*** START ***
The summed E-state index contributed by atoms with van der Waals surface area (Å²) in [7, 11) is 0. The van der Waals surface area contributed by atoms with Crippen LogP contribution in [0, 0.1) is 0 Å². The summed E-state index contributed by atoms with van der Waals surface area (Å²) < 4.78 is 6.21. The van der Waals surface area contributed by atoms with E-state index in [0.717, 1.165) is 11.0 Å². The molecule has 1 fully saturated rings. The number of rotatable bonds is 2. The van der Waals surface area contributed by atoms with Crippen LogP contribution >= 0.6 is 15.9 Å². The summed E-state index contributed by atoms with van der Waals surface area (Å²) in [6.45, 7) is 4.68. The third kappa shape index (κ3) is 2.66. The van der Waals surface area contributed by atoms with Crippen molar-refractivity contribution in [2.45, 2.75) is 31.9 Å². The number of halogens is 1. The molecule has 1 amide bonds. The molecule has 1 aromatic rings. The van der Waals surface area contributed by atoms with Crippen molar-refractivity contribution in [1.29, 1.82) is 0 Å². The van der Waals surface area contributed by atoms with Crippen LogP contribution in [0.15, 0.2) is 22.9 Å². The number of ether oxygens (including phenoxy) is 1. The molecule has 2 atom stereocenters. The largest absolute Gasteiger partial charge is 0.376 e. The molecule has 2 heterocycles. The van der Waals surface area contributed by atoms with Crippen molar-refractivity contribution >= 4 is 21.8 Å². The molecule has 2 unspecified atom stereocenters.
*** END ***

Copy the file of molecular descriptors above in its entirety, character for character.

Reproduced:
The summed E-state index contributed by atoms with van der Waals surface area (Å²) in [7, 11) is 0. The van der Waals surface area contributed by atoms with Crippen LogP contribution in [0, 0.1) is 0 Å². The summed E-state index contributed by atoms with van der Waals surface area (Å²) < 4.78 is 6.21. The van der Waals surface area contributed by atoms with E-state index in [0.717, 1.165) is 11.0 Å². The molecule has 1 fully saturated rings. The number of rotatable bonds is 2. The van der Waals surface area contributed by atoms with Crippen LogP contribution >= 0.6 is 15.9 Å². The summed E-state index contributed by atoms with van der Waals surface area (Å²) in [6.45, 7) is 4.68. The third kappa shape index (κ3) is 2.66. The van der Waals surface area contributed by atoms with Crippen molar-refractivity contribution in [2.45, 2.75) is 31.9 Å². The number of halogens is 1. The molecule has 1 amide bonds. The molecule has 1 aromatic rings. The van der Waals surface area contributed by atoms with Crippen molar-refractivity contribution in [1.29, 1.82) is 0 Å². The van der Waals surface area contributed by atoms with Crippen LogP contribution in [0.15, 0.2) is 22.9 Å². The number of ether oxygens (including phenoxy) is 1. The molecule has 2 atom stereocenters. The largest absolute Gasteiger partial charge is 0.376 e. The molecule has 2 heterocycles. The van der Waals surface area contributed by atoms with Crippen molar-refractivity contribution >= 4 is 21.8 Å². The molecule has 2 unspecified atom stereocenters.